Carol Valentine 1910-2009

Quiet Force Behind Alice Keck Gardens, Lotusland

Carol Valentine died this month at the age of 98. In characteristic fashion, she did not want a funeral or any fuss made over her passing.

Our paths first crossed in 1970, when she became interested in the downtown community organic garden located at the corner of Figueroa and Chapala streets. It was the very first project of the Community Environmental Council (CEC). When I last saw Carol about six months ago, she told me she was fascinated and amused by the audaciousness of young people planting an organic garden on an empty lot in the heart of town.

Carol Valentine 1910-2009

That initial connection led her to make an audacious decision of her own, to encourage the CEC to create an urban farm, one of the earliest urban sustainability efforts in our community, on the 4.6-acre property that is now Alice Keck Park Memorial Gardens. The site was owned by the Santa Barbara Museum of Art. Carol was a museum trustee and a prominent philanthropist. The museum planned to build a new facility on this property, which was weed-filled and littered with old foundations from the razed El Mirasol Hotel. She invited me and two of my friends who were graduate students at UCSB to make the case for why the museum should allow the CEC to use the property until they were ready to build.

This was in early 1972, when UCSB students were viewed more as rabble than a community resource. That Carol would put herself out there to let a group of university students experiment with and teach organic gardening, composting, and solar energy earned my eternal gratitude.

Classy is the way I would characterize Carol. She was classy in heaps-in dress, in manner, in her artistic tastes, her eye for horticulture, and her sense of grace. Everything seemed to come easily and naturally to her.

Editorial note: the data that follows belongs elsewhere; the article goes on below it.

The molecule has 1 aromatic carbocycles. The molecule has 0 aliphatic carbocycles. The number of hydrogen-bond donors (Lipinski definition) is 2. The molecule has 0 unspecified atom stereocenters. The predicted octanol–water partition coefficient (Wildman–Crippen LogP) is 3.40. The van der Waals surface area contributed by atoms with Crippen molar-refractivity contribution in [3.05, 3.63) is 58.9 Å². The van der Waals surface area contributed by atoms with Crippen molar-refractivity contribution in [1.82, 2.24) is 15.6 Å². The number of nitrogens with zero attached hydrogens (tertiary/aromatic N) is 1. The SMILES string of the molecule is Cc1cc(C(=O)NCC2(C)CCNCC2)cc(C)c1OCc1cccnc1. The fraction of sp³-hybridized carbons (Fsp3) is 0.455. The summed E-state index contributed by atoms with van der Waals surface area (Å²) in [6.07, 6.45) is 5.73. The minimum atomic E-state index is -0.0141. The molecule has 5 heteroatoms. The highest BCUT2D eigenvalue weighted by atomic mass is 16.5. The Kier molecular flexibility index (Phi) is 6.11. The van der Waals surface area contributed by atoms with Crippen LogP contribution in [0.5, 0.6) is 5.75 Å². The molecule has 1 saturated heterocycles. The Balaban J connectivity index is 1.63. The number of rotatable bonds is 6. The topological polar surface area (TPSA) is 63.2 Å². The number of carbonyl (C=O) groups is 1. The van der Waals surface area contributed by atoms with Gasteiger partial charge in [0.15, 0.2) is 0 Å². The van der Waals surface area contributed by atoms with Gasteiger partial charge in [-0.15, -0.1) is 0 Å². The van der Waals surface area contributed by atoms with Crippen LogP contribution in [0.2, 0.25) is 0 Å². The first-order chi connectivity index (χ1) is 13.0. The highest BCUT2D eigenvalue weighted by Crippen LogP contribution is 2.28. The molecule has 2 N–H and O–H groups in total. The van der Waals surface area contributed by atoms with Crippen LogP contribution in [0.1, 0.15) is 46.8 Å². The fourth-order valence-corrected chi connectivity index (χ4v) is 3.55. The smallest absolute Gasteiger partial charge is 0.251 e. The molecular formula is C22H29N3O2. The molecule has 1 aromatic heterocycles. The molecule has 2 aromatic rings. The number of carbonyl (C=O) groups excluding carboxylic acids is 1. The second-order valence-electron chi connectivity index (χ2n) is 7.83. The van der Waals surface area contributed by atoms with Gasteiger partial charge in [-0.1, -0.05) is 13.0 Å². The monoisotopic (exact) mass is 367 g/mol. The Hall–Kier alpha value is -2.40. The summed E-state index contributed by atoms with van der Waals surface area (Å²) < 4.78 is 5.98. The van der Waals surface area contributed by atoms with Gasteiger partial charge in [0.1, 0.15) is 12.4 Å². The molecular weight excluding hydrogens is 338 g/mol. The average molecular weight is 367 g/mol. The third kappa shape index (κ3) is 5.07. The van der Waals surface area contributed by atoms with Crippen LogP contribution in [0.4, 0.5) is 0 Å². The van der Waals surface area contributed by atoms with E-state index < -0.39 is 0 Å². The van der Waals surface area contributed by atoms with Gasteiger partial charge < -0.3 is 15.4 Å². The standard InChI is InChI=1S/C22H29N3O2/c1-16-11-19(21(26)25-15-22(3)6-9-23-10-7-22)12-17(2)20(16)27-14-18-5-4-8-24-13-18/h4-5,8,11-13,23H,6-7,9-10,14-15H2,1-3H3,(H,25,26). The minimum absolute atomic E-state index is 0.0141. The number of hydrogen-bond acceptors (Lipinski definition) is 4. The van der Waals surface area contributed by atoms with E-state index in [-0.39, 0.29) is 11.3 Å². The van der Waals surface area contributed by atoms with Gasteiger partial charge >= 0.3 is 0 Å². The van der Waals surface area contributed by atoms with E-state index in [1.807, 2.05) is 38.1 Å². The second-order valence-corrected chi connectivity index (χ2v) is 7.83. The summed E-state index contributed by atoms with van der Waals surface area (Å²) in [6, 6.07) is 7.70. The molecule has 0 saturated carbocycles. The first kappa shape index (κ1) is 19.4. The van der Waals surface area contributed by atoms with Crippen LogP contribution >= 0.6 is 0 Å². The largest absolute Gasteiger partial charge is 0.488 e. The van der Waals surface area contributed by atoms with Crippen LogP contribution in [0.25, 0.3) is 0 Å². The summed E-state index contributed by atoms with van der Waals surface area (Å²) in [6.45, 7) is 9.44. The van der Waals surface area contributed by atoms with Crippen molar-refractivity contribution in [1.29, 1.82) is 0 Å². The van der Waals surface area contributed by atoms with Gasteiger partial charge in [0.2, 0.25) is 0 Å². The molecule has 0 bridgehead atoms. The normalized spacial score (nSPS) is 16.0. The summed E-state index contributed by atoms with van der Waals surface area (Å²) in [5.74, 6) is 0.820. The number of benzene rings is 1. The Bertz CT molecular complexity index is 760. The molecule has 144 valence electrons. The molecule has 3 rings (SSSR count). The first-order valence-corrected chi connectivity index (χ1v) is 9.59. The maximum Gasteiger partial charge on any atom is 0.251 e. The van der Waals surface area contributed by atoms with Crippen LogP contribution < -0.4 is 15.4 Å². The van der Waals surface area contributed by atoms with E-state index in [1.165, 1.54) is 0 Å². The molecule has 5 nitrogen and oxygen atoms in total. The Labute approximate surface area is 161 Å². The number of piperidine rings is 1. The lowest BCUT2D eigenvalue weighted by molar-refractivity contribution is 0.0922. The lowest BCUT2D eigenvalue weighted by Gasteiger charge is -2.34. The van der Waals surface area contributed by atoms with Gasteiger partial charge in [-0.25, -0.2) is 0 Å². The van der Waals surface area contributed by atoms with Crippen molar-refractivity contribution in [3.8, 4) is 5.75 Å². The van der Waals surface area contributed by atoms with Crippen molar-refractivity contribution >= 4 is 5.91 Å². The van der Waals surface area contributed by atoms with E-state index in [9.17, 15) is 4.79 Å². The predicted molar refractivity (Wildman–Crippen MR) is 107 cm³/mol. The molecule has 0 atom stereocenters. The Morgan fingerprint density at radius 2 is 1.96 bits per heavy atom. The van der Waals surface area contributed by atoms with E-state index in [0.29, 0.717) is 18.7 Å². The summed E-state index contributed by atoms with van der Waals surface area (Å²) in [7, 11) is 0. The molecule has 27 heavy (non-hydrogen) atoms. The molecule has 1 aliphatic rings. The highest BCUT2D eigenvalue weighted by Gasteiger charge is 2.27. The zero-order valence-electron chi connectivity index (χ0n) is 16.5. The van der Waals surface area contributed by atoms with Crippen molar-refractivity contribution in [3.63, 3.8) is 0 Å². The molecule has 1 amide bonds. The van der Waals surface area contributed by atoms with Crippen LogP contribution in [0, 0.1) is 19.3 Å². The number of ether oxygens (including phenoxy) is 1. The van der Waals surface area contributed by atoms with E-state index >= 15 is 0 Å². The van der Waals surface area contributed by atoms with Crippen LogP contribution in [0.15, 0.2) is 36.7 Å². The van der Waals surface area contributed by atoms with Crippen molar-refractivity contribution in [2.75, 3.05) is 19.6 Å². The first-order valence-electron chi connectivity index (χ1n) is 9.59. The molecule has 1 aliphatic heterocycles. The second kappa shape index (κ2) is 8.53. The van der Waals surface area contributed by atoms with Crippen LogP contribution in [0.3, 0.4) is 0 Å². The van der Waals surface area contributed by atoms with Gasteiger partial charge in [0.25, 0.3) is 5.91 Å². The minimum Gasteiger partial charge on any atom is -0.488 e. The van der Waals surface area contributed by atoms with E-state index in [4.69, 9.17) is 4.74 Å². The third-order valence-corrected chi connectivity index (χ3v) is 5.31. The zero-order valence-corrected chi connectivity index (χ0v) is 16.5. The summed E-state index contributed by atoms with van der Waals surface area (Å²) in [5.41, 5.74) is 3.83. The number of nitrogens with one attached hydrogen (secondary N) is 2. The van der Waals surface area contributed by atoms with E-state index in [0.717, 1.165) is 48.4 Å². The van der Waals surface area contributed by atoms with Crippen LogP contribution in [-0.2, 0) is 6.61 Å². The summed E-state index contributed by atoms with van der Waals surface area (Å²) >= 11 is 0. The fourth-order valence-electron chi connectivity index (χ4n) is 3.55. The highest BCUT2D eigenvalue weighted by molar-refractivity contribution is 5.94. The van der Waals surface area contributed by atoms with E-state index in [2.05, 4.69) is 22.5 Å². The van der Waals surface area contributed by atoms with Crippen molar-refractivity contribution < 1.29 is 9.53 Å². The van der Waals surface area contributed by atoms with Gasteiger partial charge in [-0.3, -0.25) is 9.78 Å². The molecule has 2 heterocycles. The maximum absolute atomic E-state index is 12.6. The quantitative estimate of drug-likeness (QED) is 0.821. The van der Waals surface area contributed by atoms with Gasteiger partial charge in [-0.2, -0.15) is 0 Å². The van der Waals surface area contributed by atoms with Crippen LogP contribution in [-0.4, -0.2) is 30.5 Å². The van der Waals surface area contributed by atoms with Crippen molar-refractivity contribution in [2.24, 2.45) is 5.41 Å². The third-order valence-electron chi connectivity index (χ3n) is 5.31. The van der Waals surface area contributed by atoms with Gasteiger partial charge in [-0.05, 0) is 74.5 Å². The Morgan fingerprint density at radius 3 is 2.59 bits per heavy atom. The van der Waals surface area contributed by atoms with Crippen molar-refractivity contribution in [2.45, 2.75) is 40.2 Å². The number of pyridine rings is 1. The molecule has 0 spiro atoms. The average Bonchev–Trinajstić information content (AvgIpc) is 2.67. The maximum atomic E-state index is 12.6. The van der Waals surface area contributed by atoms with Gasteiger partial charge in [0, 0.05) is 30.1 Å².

But she told me one day this wasn’t always so. When she came to Santa Barbara from the East Coast in the mid 1950s, a single mother with two children, she said she lacked self-confidence and had little experience in civic affairs. But here she experienced a transformation, becoming the chair of the museum’s Board of Trustees and the Montecito Water District and a much sought after patron of the arts. She learned that she had a gift for organization. She could make things happen.

Horticulture was one of Carol’s great interests. Perhaps her finest horticultural accomplishment was the organic vegetable and herb garden that Santa Barbara’s famed landscape architect Isabelle Greene designed in collaboration with her. It was always a thrill to visit her at her home and take a walk in that glorious garden.

Carol’s classiness was magnified by a luminous intelligence. She was clear, precise, and in command of her life, yet always self-effacing and understated. And she was great fun to be around with her child-like curiosity and wicked wit.

Now out of her mortal coil, she leaves a remarkable legacy. Carol was largely responsible for making Lotusland, created by the late Ganna Walska, the public prize that it is. As its founding trustee and chair, Carol shepherded the project through a minefield of doubting neighbors and a labyrinth of permit conditions. We can thank Carol Valentine for making this garden another Santa Barbara treasure.

And about 350 miles away, in the eastern Sierra, at the edge of the town of Mammoth Lakes, Carol created yet another treasure, the Valentine Reserve. This family compound built by her late husband, and its surrounding 50 acres of unspoiled primeval forest and riparian areas, she bequeathed to the University of California and its Reserve System. Managed by UCSB, the Valentine Reserve is now an important research site for scientists and students.

So you see, Carol Valentine-a valentine indeed-may not have wanted any of us to make a fuss over her life. But a life this large deserves to have a big fuss made over it.


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